26 07, 2017

Trick of the Trade: Gaze Testing Using “Selfie Mode” on Your Smartphone Camera

2017-07-26T10:35:49+00:00

gaze testingThe NIH Stroke Scale is used to assess the severity of a suspected stroke. It includes 11 neurologic exam components that can be quickly performed at the bedside. The second component of the NIH Stroke Scale is testing of voluntary horizontal eye movements, a.k.a., “best gaze”.1 Gaze is usually tested by instructing the patient to follow the examiner’s hand or pointer finger in a horizontal plane from side to side. This assessment assumes that the patient can comprehend instructions and actively participate in the physical exam.

But… how do you test gaze if your patient is aphasic or unable to follow commands?
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21 07, 2017

ALiEM’s Greatest Hits for Interns: A Curated Collection of High-Yield Topics

greatest hits for interns

Congratulations, you’ve made it! On July 1, thousands of medical students across the country made the transition to becoming Emergency Medicine residents. It was a particularly competitive year for Emergency Medicine, with 99.7% of first-year spots filled despite a whopping 2,047 positions being offered in 2017 (up by 152 spots compared to last year).1 Now begins the most crucial 3 or 4 years of your medical training that will prepare you for the rest of your career in Emergency Medicine.

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19 07, 2017

Management of Major Pelvic Trauma

2017-07-19T21:58:25+00:00

pelvic trauma fracturePelvic trauma frequently is associated with other injuries from the high force required to break the pelvis. Management is focused on stabilizing the pelvis and stopping the bleeding. Due to other injuries requiring emergent surgical stabilization, pelvic trauma is primarily managed surgically with pre-peritoneal packing and external fixation, followed by angioembolization for continued bleeding. Emergency physicians must quickly resuscitate patients while gathering vital information to direct the correct definitive bleeding control strategy. New endovascular techniques such as REBOA (Resuscitative Endovascular Balloon Occlusion of the Aorta) may change future emergency department strategies and improve mortality in severe pelvic trauma. 
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17 07, 2017

ED Charting and Coding: Critical Care Time

2017-07-25T10:22:12+00:00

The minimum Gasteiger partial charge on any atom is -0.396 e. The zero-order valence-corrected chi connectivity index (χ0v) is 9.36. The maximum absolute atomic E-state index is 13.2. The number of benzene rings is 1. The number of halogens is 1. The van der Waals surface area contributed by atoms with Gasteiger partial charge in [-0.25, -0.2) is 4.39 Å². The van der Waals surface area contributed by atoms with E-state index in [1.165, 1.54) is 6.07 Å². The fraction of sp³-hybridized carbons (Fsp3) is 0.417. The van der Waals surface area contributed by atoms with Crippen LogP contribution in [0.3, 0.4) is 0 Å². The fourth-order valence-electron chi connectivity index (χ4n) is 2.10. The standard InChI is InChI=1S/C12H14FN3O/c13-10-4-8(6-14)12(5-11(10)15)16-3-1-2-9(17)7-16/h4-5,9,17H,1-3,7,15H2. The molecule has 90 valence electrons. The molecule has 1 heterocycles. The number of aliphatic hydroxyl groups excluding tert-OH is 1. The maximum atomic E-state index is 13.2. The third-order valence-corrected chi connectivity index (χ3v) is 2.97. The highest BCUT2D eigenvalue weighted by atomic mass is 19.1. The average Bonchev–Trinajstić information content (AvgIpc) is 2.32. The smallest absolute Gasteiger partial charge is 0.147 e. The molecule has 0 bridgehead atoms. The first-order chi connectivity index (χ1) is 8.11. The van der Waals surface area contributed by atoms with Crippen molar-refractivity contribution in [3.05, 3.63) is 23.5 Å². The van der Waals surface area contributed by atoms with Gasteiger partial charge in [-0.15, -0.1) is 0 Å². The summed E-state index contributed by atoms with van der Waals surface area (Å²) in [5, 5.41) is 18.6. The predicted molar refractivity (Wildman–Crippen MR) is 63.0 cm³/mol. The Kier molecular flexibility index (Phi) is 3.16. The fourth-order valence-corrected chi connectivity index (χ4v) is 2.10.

After a STEMI activation from the field on Monday morning, the cardiac catheterization team scoops the patient away shortly after the paramedics arrive in the Emergency Department (ED). “Well that was a smooth and seamless resuscitation. The patient was barely in the ED for more than 15 minutes,” you think to yourself. You diligently complete your critical care documentation, noting 20 minutes of critical care time, before seeing your next patient. A few weeks later the chart is bounced back and noted as an erroneous documentation of critical care time. The coding department notifies you that the case will be billed as a Level 3 visit (E/M code #99283). Why is that the case?

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14 07, 2017

MEdIC Series: Case of the Competency Conundrum – Expert Review and Curated Community Commentary

2017-07-12T19:44:22+00:00

Our final case of this season, The Case of the Competency Conundrum, outlined a scenario of residency competency committee members who are divided in their approach to a superstar R4 resident, Josh, who has already completed the requirements of his training program. They struggle with competing opinions surrounding competency based medical education (CBME) early advancement principles and the importance of continued exposure/service.

This month, the MEdIC team (Drs. Tamara McColl, Teresa Chan, Sarah Luckett-Gatopoulos, Eve Purdy, John Eicken, Alkarim Velji, and Brent Thoma), hosted an online discussion around this case with insights from the ALiEM community. We are proud to present to you the curated community commentary and our expert opinions. Thank-you to all participants for contributing to the very rich discussions surrounding this case!

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12 07, 2017

Ultrasound for the Win! 53M with Right Index Finger Swelling #US4TW

2017-07-07T10:21:05+00:00

Welcome to another ultrasound-based case, part of the “Ultrasound For The Win!” (#US4TW) Case Series. In this case series, we focus on a real clinical case where point-of-care ultrasound changed the management of a patient’s care or aided in the diagnosis. In this case, a 53-year-old man with history of diabetes mellitus presents with right index finger swelling.

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10 07, 2017

ACMT Toxicology Visual Pearls: Discolored Skin and Urine

2017-07-09T17:57:28+00:00

cyanide poisoning cyanide poisoning

A patient is brought to the Emergency Department by EMS (Emergency Medical Services) from a house fire. The patient’s skin and urine are discolored as shown. What is the most likely cause of the discoloration?

  1. Acute liver failure
  2. An antidote administered by prehospital provider
  3. Carbon monoxide poisoning
  4. Massive hemolysis

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